We come from the desert is the story of Minyjun (Monty Hale), a senior Ngulipartu man from the Pilbara region of Western Australia.
Written in his own language and in English, Minyjun shares with us his extraordinary life, from his family’s migration from the desert to the station country of the eastern Pilbara, his childhood growing up on Mt Edgar Station, witnessing Australia’s engagement in World War II, and the famous Pilbara station-worker’s strike of 1946.
Minyjun takes us through his experiences as a part of the co-operatives formed by the strikers; travelling, hunting and working throughout the Pilbara to support the group. And through the well-documented split of the cooperative that led to Minyjun retaining an allegiance to Don McLeod, a key spokesperson for the Aboriginal workers during the 1946 strike.
These stories are also deeply personal. We learn about Minyjun’s relationship with Nalma, a woman who was ‘wrong side’ for him. Together they left the group and went into hiding, remaining away from their community for a number of years before their marriage was finally accepted.
We come from the desert is a story rich in humour and in the ways of Ngulipartu culture. It is because of Minyjun’s remarkable memory, his vast cultural knowledge and his strong desire to leave a record of his life that we are able to share in this unique story of a Pilbara man.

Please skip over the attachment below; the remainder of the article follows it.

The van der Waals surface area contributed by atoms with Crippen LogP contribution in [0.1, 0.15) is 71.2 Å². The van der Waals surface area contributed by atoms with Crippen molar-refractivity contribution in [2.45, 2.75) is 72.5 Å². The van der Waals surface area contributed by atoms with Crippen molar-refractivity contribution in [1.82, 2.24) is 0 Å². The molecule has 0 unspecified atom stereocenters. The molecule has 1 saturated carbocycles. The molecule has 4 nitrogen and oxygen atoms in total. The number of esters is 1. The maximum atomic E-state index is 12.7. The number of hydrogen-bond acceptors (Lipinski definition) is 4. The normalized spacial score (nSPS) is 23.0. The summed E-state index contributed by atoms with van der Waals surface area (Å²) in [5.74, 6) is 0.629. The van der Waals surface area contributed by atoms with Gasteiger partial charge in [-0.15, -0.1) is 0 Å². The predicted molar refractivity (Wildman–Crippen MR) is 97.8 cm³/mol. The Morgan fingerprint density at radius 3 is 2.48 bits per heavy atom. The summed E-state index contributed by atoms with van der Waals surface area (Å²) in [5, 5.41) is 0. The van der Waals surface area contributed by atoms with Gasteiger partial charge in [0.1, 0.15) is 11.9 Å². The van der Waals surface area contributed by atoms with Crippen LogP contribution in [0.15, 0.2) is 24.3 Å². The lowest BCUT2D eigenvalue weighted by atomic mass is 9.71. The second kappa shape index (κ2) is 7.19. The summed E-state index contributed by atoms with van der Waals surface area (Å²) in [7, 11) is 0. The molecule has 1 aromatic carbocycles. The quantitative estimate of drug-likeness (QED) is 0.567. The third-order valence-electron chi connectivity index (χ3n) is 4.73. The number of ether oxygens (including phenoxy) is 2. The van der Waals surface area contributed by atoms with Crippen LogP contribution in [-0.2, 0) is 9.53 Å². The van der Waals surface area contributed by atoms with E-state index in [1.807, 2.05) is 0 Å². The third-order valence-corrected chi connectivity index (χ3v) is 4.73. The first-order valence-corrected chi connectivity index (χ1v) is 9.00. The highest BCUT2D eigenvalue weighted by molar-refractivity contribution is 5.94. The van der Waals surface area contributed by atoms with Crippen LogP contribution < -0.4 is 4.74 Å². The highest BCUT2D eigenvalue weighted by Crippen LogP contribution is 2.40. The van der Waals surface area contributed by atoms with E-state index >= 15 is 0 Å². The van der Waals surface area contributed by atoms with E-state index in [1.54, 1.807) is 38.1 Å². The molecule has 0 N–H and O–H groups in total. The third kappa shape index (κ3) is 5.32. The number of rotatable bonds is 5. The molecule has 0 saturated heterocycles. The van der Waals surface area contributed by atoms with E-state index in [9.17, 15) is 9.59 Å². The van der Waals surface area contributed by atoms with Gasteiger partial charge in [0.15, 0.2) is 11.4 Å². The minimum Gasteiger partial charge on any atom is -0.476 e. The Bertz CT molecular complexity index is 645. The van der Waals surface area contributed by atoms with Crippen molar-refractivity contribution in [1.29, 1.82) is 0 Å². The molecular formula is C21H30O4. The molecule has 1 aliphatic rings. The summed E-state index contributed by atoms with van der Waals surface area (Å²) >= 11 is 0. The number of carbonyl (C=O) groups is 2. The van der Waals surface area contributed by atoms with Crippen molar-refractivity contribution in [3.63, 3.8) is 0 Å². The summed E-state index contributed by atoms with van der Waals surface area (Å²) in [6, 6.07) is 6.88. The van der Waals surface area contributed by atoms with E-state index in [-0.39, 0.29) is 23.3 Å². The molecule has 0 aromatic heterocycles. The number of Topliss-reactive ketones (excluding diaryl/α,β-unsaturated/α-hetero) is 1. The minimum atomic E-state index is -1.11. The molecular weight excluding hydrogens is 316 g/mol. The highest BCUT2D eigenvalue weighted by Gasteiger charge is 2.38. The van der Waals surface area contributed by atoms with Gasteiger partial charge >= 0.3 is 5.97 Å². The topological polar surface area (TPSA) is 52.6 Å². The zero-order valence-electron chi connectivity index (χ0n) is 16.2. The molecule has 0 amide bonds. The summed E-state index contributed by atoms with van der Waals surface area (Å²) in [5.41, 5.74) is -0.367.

Winner of the 2013 WA Premier's History Award.
Reviews and endorsements
'Monty Hale’s (Minyjun) autobiography is a vibrant account of a fascinating period of Western Australian history. Monty recounts the story of his parents and other Nyangumarta people walking hundreds of kilometers from the Western Desert to the coast in the nineteen thirties, and meeting white people for the first time. He also paints a rich account of Aboriginal people’s experience of station life in the forties and fifties, including ‘their right to a fair wage’, the Pilbara strike, and mining for tin to buy land. It is a history of co-existence told through poignant personal stories. This book is a rich contribution to historical accounts of Western Australia’s social, cultural and economic history.
Kurlumarniny is written in both English and Nyangumarta so is an important contribution to acknowledging and maintaining Aboriginal languages.'
— Dr Kathryn Trees, Senior Lecturer in Media, Communication and Culture, Murdoch University